Your hands and wrists allow incredible dexterity in both everyday activities and in high-intensity situations. While severe hand or wrist injuries typically do not occur, minor pain can be common. Severe acute and overuse injuries to the wrist and hands do occur however. Both young and old people can suffer from severe injuries, albeit for different reasons. Children often experience hand and wrist injuries while playing or during sports. Older people can experience injuries to these areas due to a loss of muscle and bone mass.
Typically hand and wrist injuries fall into two categories, acute and overuse injuries. Acute injuries usually involve immediate swelling and pain, while overuse injuries might cause increased pain over time.
- Acute Injuries- These include ligament injuries (skiier's thumb), bruises, tendon injuries (mallet finger), joint injuries, pulled muscles or strains, dislocations, crushing injuries (can produce compartment syndrome), or broken bones.
Joint arthroplasty is a surgical procedure done to replace a damaged joint with an artificial one called as prosthesis. In chronic arthritis, deformities most often start occurring at the smaller joints. The knee joint is also commonly affected. This begins as a flexion deformity and gradually results in cartilage damage (cartilage is connective tissue surrounding the joint that reduces friction). When such damages occurs, normal function is rarely regained even with oral medication and exercise. Activities such as rising from a chair, sitting on the floor and climbing stairs become very difficult. Joints can become completely stiff.
The aim of joint arthroplasty is to diminish the pain caused due to the cartilage damage. It is this pain which can lead to immobility, resulting in weak muscles around the joint.
A fracture is a discontinuity or break in the bone caused due to external forces which are comparatively stronger in nature than the tissues that build the bone. Fractures may be simple or complex. In simple or closed fractures, there is not much destruction, bones remain within the body and do not penetrate the skin. In complex or compound fractures, also known as open fractures, the overlying skin ruptures and severe damage to bones, joints, ligaments and tendons occurs. These injuries are generally debilitating and require intensive treatment, surgery and rehabilitation. Injuries like these can be especially dangerous in children as their bones are still growing.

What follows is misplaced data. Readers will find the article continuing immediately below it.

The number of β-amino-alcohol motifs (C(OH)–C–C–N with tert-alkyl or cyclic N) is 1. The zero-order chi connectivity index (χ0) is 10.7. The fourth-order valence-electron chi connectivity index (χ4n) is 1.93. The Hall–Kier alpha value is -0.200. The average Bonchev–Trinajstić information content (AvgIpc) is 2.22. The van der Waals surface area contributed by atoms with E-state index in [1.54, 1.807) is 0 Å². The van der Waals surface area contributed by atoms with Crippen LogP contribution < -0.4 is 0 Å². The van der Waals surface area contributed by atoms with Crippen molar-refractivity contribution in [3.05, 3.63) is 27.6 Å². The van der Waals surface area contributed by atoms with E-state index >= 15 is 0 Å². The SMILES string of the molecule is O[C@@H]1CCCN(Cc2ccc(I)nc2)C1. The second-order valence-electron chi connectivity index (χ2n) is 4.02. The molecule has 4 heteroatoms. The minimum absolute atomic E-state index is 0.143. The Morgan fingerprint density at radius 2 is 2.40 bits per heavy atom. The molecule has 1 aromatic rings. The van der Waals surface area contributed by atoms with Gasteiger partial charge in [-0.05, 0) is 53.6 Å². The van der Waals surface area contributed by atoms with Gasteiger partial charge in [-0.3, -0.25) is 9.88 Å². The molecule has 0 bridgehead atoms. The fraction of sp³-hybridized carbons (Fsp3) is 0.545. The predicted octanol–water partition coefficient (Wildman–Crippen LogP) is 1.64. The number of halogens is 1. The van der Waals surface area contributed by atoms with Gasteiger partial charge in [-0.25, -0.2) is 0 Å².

The knee is commonly fractured in automobile accidents and in other traumatic incidents.1 One or more bones around the knee may be fractured. The knee is most commonly injured in vehicular accidents, a fall from a scooter and during sports. A knee fracture is more dangerous as the broken bones involve a joint. If not properly treated, the knee may heal with time but may become stiff and deformed. Most fractures around the knee need to be properly attended to with surgery. Accurate repositioning of the fractured fragments and stable fixation of these fragments is important for achieving successful results. These fractures need to be opened by more than one incision behind the knee.
The shoulder has the widest range of motion of any joint in your body. Unfortunately, this high range of motion makes it easier to injure your shoulders. Minor shoulder aches and pains are common, however certain symptoms might be indicators of more serious shoulder problems. Symptoms of more severe shoulder injury include swelling, numbness, tingling, weakness, or a reduction in your range of motion. Often, basic self-treatments can reduce shoulder pain or stiffness.
When home treatment fails to relieve your pain, you might have a more serious shoulder issue. Typically these problems come in two types, acute and overuse injuries. Acute injuries might occur from falling on the associated arm, a direct hit to the shoulder, or an overextension of the shoulder joint. On the other hand, overuse injuries might only become obvious after a long while, especially if shoulder soreness is common in your daily routine.